Modern EJ&S

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Modern EJ&S

Unread postby MQT1223 » Mon Jul 22, 2019 5:59 am

My new thread details my "What if" scenario on if the East Jordan & Southern in Northern Lower Michigan had kept operating after 1961 despite loosing the East Jordan Iron Works as a customer and the railroad somehow managed to hang on against all odds. This is based on the railroad well after it had become a common carrier and well after its logging days were done.

The year is 1962...

The East Jordan and Southern, despite loosing its largest and primary customer in East Jordan 2 years ago and after nearly being abandoned, has decided to continue operations but on a reduced schedule. To cut back on costs, the railroad has went from operating 3 days a week to 2 days a week (on rare occasions as needed) and reduced the amount of excursions it operates during the year to reduce the wear and fuel costs on the few pieces of equipment it owns and operates. The railroad company owns one steam locomotive, one gas mechanical locomotive, one open air passenger car and a combine it has had since the beginning of operations. 2-6-0 #6 is kept strictly on standby and the crews are certified to operate both locomotives as to not keep specialty employees on the payroll. Also, the station agent works both the East Jordan and Bellaire ticket windows and all flag stops have been eliminated to reduce the amount of maintenance on railroad owned structures (the depot at Chestonia is privately owned and operated for the sake of convenience).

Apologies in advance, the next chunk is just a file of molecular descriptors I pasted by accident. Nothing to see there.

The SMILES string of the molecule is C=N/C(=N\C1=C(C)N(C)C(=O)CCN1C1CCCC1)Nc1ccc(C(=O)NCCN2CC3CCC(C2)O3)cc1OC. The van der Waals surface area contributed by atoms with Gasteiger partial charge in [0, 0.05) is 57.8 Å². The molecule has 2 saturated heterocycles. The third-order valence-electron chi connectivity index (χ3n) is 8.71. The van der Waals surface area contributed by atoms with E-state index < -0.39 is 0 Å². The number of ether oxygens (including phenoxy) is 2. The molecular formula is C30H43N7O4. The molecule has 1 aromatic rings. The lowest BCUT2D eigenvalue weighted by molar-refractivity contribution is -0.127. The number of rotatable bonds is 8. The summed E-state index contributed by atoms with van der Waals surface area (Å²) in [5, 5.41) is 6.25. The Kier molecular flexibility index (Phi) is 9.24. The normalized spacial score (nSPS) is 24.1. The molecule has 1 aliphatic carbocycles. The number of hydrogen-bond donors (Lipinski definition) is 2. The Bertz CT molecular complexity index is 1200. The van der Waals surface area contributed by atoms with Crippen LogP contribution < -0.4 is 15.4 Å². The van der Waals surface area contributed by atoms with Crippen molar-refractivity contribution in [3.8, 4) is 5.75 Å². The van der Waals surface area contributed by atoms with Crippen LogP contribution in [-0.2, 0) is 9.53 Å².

The time table is similar to the previous:
Train No. 1 Departs East Jordan at 11:30 AM, arrives at Bellaire at 12:20 PM pending no delays or flagstops
Train No. 2 Departs Bellaire at 1:00 PM, arrives at East Jordan at 1:40 PM pending no delays or flagstops.

**All trains are mixed and no freight customers are worked until the passengers arrive at their respective destinations. Once the passengers have been delivered to their respective locations then the combine is dropped in the yard and cars are delivered to their destinations.

Current online customers are: